Planted acreage of non-hay crops declined by 7.054 million acres in 2001, and most analysts have expected a significant increase in planted acres this year, as long as weather allows.

The U.S. Department of Agriculture's March Prospective Plantings report, released on March 28, 2002, indicates that planted acreage of non-hay crops will increase by only 309,000 acres in 2002. Including harvested acreage of hay, crop land area is expected to increased by 541,000 acres. The reasons for the permanent decline in crop land acreage are not completely known, but likely include expanded acreage in conservation programs and idling of low yielding land due to low returns, says University of Illinois Extension Economist Darrel Good

The Prospective Plantings report reveals intentions to increase planted area of corn by nearly 3.3 million acres, to reduce sorghum area by 1.237 million acres and to reduce wheat area by 613,000 acres Dr. Good notes. The 3.3 million acre increase in intentions for corn plantings follows a decline of 3.8 million in 2001.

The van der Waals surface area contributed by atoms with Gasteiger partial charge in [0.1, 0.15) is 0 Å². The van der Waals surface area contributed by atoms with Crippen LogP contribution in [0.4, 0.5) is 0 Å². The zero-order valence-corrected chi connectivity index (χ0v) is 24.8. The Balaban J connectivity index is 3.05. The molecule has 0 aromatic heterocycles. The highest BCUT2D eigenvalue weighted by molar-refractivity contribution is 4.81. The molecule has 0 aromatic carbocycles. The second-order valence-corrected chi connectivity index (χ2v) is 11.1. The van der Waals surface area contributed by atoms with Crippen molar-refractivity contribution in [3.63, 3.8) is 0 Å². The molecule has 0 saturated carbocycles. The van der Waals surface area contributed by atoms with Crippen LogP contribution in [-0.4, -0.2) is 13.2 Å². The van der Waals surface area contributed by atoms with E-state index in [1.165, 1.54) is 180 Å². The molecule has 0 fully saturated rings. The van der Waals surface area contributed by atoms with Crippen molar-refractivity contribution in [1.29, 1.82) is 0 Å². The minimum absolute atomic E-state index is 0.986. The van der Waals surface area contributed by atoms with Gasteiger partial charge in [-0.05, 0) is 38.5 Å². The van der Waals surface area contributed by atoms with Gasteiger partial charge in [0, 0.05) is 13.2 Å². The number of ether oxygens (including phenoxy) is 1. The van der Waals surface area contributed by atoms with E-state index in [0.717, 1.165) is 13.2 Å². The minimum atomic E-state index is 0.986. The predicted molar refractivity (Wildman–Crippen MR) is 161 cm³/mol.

If planted acreage of corn totals 79.047 million acres in 2002, as indicated in the March report, acreage harvested for grain should be near 72.15 million acres, assuming a favorable growing season. Dr. Good calculates that at that level of acreage, a trend yield in 2002 would produce a crop in excess of 10 billion bushels. A crop of that size would allow a 3 percent increase in corn use during the 2002-03 marketing year without reducing year ending stocks below 1.5 billion bushels. For Dr. Good’s weekly report, go to: